Pilot Racial Justice Framework

JSJR

The Jewish Social Justice Roundtable has created this pilot Racial Justice Framework to help guide and support our collective efforts around racial justice. This framework is a tool to help build the capacities of Jewish organizations to be more racially and ethnically diverse, inclusive, equitable and just.

Here are the principles that guide the Racial Justice Framework:

  1. Building on our strengths - From strength to strength

Our organizations are staffed with smart, capable and committed leaders. Our organizations also have many accomplishments under our belts. We have everything we need to do the work of racial justice. We just need more practice to build our confidence. Advancing racial diversity, equity and inclusion is an adaptive challenge we are equipped to take on with patience and increasing self-assuredness as we go.

  1. We counter isolation - Brit (partnership)

Collective challenges require collective solutions. Impactful racial justice work can be challenging. It’s much less challenging when we reach out and ask for help, and are mindful of who we are asking. This work isn’t meant to be done alone. We need each other.

  1. Joy and fun! - Simcha (joy)

As Viktor Frankl beautifully articulated in Man’s Search for Meaning, we always have the power to choose how we orient ourselves to any situation with which we are faced. Given the heavy and challenging nature of racism, it’s not only helpful, but productive to intentionally incorporate joy and fun into our work so that it is sustainable and keeps our vision focused on a brighter future.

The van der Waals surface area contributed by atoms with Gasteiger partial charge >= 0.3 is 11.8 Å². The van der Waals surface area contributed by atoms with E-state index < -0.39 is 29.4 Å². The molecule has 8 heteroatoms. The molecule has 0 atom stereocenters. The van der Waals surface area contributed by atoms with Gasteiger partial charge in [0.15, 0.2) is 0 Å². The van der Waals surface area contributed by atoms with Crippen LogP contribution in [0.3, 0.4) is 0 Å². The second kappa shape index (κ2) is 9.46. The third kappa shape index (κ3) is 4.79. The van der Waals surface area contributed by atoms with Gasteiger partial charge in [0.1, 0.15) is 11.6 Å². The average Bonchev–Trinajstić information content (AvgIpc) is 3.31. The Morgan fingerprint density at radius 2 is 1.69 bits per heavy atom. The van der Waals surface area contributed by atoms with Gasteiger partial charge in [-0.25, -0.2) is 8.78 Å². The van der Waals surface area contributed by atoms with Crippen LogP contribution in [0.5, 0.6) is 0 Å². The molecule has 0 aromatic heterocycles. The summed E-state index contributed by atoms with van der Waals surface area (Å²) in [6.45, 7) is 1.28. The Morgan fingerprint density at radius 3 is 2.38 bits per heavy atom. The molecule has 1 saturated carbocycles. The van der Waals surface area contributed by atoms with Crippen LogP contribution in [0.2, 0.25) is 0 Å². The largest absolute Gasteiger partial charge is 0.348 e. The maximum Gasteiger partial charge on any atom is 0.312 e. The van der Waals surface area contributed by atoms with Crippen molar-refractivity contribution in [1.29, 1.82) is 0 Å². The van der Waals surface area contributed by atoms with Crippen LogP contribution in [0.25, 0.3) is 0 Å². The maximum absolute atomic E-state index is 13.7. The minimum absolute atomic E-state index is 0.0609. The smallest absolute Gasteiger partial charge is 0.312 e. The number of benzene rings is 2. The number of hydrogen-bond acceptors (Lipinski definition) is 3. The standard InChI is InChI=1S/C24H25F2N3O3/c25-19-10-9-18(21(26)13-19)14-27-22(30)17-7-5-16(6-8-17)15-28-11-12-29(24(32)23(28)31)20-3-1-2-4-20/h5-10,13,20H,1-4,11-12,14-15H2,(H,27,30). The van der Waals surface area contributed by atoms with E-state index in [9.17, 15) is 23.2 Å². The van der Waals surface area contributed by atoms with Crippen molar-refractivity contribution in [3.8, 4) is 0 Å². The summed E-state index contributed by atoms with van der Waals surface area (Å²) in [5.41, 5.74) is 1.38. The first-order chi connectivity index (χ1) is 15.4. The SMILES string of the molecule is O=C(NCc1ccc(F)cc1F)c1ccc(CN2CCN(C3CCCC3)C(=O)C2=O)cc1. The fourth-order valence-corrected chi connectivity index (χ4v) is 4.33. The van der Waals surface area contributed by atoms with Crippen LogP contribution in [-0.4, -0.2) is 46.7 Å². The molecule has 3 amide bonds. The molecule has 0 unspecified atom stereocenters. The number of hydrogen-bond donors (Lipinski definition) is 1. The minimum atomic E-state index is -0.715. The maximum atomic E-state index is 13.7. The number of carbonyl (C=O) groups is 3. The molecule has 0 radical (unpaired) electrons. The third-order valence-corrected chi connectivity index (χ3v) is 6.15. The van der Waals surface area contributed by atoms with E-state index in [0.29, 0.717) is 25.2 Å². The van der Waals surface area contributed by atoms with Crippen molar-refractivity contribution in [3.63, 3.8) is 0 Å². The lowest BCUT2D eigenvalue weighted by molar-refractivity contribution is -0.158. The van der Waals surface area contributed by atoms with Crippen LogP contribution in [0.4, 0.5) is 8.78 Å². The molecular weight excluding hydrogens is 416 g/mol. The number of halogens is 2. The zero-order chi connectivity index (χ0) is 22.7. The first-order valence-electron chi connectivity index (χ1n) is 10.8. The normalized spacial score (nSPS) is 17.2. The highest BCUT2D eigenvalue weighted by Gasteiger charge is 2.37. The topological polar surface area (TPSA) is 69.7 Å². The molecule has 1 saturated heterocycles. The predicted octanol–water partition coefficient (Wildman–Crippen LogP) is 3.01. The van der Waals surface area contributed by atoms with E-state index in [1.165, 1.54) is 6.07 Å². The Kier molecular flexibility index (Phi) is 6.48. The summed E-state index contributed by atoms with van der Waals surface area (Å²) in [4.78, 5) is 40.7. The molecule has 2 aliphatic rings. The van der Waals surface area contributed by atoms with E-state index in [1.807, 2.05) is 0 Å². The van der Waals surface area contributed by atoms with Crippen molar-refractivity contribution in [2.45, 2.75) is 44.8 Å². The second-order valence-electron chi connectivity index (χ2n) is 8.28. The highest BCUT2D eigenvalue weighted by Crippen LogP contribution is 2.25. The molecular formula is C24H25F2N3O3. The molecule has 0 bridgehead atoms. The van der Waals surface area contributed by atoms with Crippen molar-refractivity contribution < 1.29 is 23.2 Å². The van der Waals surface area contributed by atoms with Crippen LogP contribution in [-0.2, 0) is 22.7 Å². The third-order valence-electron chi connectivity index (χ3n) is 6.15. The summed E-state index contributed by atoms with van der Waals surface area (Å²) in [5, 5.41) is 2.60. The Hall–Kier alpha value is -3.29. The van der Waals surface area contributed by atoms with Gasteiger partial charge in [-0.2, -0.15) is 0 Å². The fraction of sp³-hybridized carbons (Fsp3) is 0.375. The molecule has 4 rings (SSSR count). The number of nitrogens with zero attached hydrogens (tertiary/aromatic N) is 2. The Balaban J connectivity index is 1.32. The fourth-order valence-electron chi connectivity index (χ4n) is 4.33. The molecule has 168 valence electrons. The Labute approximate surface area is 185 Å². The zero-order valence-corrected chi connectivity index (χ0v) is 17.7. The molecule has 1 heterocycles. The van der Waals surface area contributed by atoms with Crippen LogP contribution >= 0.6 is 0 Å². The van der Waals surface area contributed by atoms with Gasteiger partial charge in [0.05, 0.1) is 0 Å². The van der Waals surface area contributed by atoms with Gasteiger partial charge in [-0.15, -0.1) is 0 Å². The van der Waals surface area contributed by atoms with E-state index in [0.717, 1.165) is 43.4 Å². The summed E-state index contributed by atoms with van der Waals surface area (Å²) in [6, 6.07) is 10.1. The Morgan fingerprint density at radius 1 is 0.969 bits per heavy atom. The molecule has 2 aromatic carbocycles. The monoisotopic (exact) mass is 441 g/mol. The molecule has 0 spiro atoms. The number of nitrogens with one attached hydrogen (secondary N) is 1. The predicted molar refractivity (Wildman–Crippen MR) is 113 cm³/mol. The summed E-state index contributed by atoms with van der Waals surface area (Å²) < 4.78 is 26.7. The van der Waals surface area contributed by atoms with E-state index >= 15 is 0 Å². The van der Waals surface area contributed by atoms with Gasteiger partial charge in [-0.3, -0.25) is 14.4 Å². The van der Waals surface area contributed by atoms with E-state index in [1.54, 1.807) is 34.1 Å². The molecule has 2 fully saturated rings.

1. Both/and framework - Elu v’elu

We live in a complex, multi-dimensional world that requires adaptive leadership. A key element of adaptive leadership is understanding that multiple priorities and seemingly conflicting truths can exist simultaneously. We need smart, adaptive solutions to navigate and properly address them. For example, Jews, like some other groups, can be targets of oppression and play the role of oppressor, depending on the context.

  1. We all belong and are valuable leaders in this work - Hishtarshut (rooted/grounded)

We all have a stake and rightful place in these important conversations. And we each have different work to do based upon our position (e.g. social status, identity).

  1. Acknowledging and honoring our mistakes and pain points - Shevirah (brokenness)

Racial equity work is often non-linear, relational, messy, and involves making mistakes and then learning from them. Do not fear making mistakes, but rather consider them as necessary milestones, part of the process of striving toward justice and equity.

  1. Compassionate accountability, instead of shaming and blaming - Chesed v’zehirut (lovingkindness and watchfulness)

We understand that antisemitism and intergenerational trauma has made it harder at times for Jews to be included in or effectively navigate these conversations. That is never discounted nor forgotten. At the same time, that cannot be used as an excuse to ignore that racism still needs to be eradicated or the racism that our community is complicit in perpetuating.

  1. An Imperative to Correct Wrongdoing - Teshuva v’tikkun (taking responsibility for our impact and healing)

It is very important to note that in this work, we understand that people are fundamentally good. That said, behaviors, biases, policies, and practices can be bad or problematic and require correction and tikkun (healing). This is another example of the both/and, Elu v’elu, principle.

  1. Remain engaged and curious - Na’aseh v’Nishman (“we will do and we will understand” - learn by doing)

When the path isn’t clear, that can be a sign that you’re growing. When something feels hard or impossible, it can be tempting to “check out” or quit. Get curious instead. Ask questions. Stay engaged. The feeling of discomfort is temporary and will dissipate as you learn more and strengthen your skills.

Issues: